Participatory health and AI may help each other advance around the world

If AI is to find a foothold across the worldwide healthcare ecosystem, it will need to rest on research into how it may affect the emerging realm of participatory medicine.

That’s according to a study conducted by a working group focused on social media and participatory health organized by the International Medical Informatics Association (IMIA). The group published its findings online April 25 in IMIA’s Yearbook of Medical Informatics.

Lead author Kerstin Denecke of Bern University in Switzerland and colleagues searched the literature on participatory health—in which informed patients actively partner with providers—as archived in PubMed and six other journal databases. They also collected and analyzed clinical trials involving AI in the context of participatory medicine as registered at ClinicalTrials.gov.

After whittling the crop to 22 articles and 12 trials, the team found the most common application of AI in participatory health was the secondary analysis of social media data.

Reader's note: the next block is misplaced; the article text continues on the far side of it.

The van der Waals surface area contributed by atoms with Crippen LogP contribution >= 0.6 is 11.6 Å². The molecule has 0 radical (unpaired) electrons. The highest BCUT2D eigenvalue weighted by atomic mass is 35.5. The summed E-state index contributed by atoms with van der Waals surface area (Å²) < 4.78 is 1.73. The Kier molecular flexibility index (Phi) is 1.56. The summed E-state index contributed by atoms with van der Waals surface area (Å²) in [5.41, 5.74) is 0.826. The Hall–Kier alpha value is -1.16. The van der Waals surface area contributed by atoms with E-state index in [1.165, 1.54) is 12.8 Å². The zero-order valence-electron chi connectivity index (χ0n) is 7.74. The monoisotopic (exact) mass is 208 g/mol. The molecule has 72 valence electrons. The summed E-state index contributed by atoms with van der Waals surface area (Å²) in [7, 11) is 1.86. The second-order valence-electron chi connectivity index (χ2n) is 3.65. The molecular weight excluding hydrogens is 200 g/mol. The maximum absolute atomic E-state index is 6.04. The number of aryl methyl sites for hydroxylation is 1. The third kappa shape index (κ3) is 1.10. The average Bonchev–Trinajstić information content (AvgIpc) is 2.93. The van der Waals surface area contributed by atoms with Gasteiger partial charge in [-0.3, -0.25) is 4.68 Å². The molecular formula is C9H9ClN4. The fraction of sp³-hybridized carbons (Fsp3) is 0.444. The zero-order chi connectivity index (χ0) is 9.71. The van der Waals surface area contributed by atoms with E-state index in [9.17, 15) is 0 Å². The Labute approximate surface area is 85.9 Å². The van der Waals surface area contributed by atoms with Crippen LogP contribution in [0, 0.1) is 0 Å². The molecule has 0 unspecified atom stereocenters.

This they defined as self-reported data such as patient experiences with healthcare facilities, reports of adverse drug reactions, safety and efficacy concerns about over-the-counter medications and other perspectives on medications.

They further found AI is being concertedly applied to such discrete participatory-health activities as identifying users who are likely to drop out from an online discussion forum, extracting terms used in such forums to expand an AI system’s vocabulary and paraphrasing technical and medical terms for healthcare consumers.

In their discussion, Denecke et al. suggested the introduction of AI technologies within participatory health will broaden access to healthcare services, information and views from fellow healthcare consumers.

“Some of the immediate research challenges to be considered are where AI for participatory health best fits within the global healthcare spectrum in relation to preventive health, home care, primary care, secondary and tertiary care,” the authors commented. “In particular, the focus should perhaps be put on developed nations that have a larger proportion of elderly individuals, versus developing countries with a larger proportion of young adults and adolescents.”

The study is available in full for free.